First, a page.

5 Questions To Ask Your Money Manager

Many investors are making the decision to manage their own investments.  In fact, they can do very well with an index mutual fund or basic ETF portfolio and a consistent, systematic contribution plan.

But not everyone wants to “do it themselves.”  What if indexing is not your thing? You may have accumulated a substantial balance or want to diversify into individual stocks, bonds and certain niche products.  If you don’t have the time or expertise to make your own investment decisions you may prefer to hire someone.

Related: 5 challenges DIY investors face

Here are five questions to ask your money manager:

What’s in a name?

Whether you call them Financial Advisers, Mutual Fund Managers, Wealth Managers, etc. how do you find someone to manage your money?  A good start is to go to the MoneySense Directory for a list of Asset Based Planners.

While most will prepare a personal financial plan for you (for a fee), they also purchase and manage your investment portfolio.  Their main goal is to make investment recommendations that will directly affect your ability to meet your goals.

The basic qualification to be licensed and sell investments in Canada is passing the Canadian Securities Course (CSC) and the Conduct and Practices Handbook Course (CPHC).  Advanced designations include:

  • Certified Financial Planner (CFP)
  • Financial Management Adviser (FMA)
  • Canadian Investment Manager (CIM)
  • Fellow of Canadian Securities Institute (FSCI)
  • Chartered Financial Analyst (CFA)

Of course, the more educated, knowledgeable and experienced the money manager is, the higher the fees.  You need to decide on the right balance of fees, expertise and the value they would bring to you.

Related: Steak knives, yes. Financial advice, maybe not

Most investors just want to know about investment performance.  While this is certainly a factor in your decision, to find a person who is the right fit for you, you need to ask other important questions of your prospective money manager.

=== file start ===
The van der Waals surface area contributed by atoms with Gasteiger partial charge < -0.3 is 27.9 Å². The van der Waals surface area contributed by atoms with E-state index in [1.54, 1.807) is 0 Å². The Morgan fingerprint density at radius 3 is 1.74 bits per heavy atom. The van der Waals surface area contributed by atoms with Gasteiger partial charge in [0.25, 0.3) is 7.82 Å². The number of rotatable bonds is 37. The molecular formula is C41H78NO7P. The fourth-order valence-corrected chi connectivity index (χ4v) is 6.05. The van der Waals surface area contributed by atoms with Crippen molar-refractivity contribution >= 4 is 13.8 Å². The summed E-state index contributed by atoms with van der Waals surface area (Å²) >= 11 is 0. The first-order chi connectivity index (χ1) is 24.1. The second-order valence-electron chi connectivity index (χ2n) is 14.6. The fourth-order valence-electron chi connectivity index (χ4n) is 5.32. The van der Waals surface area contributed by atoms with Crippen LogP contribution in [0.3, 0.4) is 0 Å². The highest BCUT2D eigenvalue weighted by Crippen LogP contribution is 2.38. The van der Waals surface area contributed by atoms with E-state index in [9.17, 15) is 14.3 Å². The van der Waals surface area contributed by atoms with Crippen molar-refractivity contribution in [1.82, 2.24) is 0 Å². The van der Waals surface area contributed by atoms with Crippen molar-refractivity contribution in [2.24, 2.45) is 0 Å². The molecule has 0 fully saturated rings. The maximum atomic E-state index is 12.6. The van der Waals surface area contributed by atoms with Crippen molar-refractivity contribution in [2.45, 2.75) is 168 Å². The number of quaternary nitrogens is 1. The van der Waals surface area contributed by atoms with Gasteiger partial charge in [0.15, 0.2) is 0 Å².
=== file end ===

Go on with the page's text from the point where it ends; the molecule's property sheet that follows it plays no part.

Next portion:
How will you invest my money?

Is the person able to recommend a variety of investments, or are they limited to certain funds?

Will the investments be tailored to your specific needs – savings targets and time horizons?  Some may use the same basic strategy for all their clients.

Before you hand over your money, know where it is going.  Never turn over a cheque payable directly to the individual you are dealing with.  This may sound simplistic, but we’ve all heard of investment scams where people have lost their life’s savings by not following this rule.

How do you get paid?

It’s essential to understand how much the arrangement will cost you.  Compensation is always a big issue.  The larger the fee, the greater the return must be to justify it – and often at a greater risk.

Related: Why a fiduciary standard for investment advisors is needed in Canada

Money managers are typically paid through client fees which are usually based on a percentage of your total managed assets.  A 1 percent management fee is pretty standard.  There may be a minimum annual amount.  Find out what other services this fee will cover and decide if you will use them enough to warrant it.

There may be other, separate, fees as well – commissions and transaction fees (individual or flat rate), and hourly rates for special services (estate planning).

Certain fees can be negotiated.  Nevertheless, make sure you have a written account so you always know what you are paying and how you are paying it.

These are some other issues you need to be aware of.  Within a commission structure, are there a limited number of products that can or would be recommended?  Someone who charges a percentage of assets may advise against moves such as charitable giving or buying property. 

What is your typical client like?